Symptoms, including which symptoms, when they began, and how often they occur
Medical history and previous medical problems
Medical histories of family members
Prescription medications, over-the-counter medicines, and dietary supplements taken
No single test can diagnose FTD. Typically, doctors will order routine blood tests and perform physical exams to rule out other conditions that cause similar symptoms. If they suspect dementia, they may:
Evaluate the person’s neurological health--reflexes, muscle strength, muscle tone, sense of touch and sight, coordination, and balance
Assess the person’s neuropsychological status--memory, problem-solving ability, attention span and counting skills--and language abilities
Order magnetic resonance imaging or computed tomography scans of the brain
Currently, no treatments are available to cure or slow the progression of FTD. Doctors may prescribe medications to treat symptoms. Antidepressant medications may help treat anxiety and control obsessive-compulsive behaviors and other symptoms. Prescription sleeping medications can help ease insomnia and other sleep disturbances. Antipsychotic medications may reduce irrational and compulsive behaviors.
Behavior modification may help control unacceptable or risky behaviors.
Speech and language pathologists and physical and occupational therapists can help a person adjust to some of the changes caused by FTD.
Coping with FTD can be frightening, frustrating, and embarrassing for both the person with the disease and family members. Since some symptoms can’t be controlled, family members shouldn't take their loved one’s behaviors personally. Families need to maintain their own well-being while ensuring that their loved one is treated with dignity and respect.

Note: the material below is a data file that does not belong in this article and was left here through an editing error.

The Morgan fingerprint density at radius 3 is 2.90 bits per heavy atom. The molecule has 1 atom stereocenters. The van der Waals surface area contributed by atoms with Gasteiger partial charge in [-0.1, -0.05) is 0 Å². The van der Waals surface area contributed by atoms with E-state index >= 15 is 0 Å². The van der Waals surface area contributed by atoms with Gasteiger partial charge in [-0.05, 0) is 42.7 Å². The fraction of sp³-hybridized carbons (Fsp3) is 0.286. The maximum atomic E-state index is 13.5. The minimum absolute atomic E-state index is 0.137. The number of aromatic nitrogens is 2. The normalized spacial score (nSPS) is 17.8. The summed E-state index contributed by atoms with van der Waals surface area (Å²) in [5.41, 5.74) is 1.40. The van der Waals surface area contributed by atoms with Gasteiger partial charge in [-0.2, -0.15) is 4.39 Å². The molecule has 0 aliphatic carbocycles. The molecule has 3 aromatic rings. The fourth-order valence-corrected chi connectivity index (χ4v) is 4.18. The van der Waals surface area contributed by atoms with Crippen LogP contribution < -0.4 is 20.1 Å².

Caregivers should learn all they can about FTD and assemble a team of experts to help the family meet the medical, financial, and emotional challenges they are facing.
It’s important to find a doctor knowledgeable about FTD. Other health care specialists who may play a role on the team are home-care nurses, neuropsychologists, genetic counselors, and speech and language, physical, and occupational therapists. Social workers can help patients and caregivers find community resources, such as medical supplies and equipment, nursing care, support groups, respite care, and financial assistance.
Attorney and financial advisors can help families prepare for the later stages of the disease.
Advanced planning will help smooth future transitions for the person and family members and may allow the person to participate in the decision-making process.
Little solid evidence exists that antioxidants and other supplements help people with FTD. There has been some controversy over the use of high doses of vitamin E to help slow the progression of AD. Based on modest success with AD, some doctors may recommend that patients with FTD take 1,000 IUs of vitamin E twice a day.
A person with FTD and family members should talk with his or her doctor about whether to take antioxidants and other supplements, such as coenzyme Q10, vitamin C, and B vitamins to support brain health.